Online sellers in China will have to provide their real names and addresses or pay hefty fines under new rules introduced Thursday, in Beijing's latest move to tighten control of the web.
Individuals wanting to sell products or services on the Internet now have to submit their personal details to online retail websites such as Taobao or eBay, according to the rules issued by the State Administration for Industry and Commerce.
The government has the right to fine individuals up to 10,000 yuan (1,470 dollars) if they fail to provide their personal information to the website operators, the government department said.
Retail websites could also face fines of up to 30,000 yuan if they neglect to register the details of sellers or refuse to hand over such information to authorities investigating illegal business activities.
Internet shopping is seeing huge growth in China thanks to expanding use of the web and of bank and credit cards, as well as rising confidence in the safety of online payments.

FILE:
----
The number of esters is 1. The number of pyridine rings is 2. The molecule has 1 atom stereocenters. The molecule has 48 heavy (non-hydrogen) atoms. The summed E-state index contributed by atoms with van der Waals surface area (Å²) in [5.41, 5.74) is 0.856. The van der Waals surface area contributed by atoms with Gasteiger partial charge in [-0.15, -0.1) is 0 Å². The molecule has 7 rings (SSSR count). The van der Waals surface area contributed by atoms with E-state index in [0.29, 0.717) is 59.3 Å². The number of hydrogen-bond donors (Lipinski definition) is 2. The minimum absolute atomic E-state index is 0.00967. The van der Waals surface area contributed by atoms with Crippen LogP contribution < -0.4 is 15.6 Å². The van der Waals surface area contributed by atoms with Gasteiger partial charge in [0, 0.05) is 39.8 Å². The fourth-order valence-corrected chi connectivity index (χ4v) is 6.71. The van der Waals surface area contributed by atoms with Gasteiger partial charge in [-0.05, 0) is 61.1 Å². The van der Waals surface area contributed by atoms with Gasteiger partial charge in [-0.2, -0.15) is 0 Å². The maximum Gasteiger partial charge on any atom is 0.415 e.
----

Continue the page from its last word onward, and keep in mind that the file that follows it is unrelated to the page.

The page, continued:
China has the world's largest population of Internet users, estimated at 404 million people, according to official figures.
China operates a vast system of web censorship, sometimes referred to as the "Great Firewall," that blocks access to or censors content deemed unacceptable, ranging from pornography to political dissent.
In a move seen as a further tightening measure, state media reported in May that authorities would introduce a system requiring web users to provide their real names before posting comments online.
The issue has sparked fierce debate since it was first raised several years ago, due to concerns at the impact on freedom of speech and privacy.
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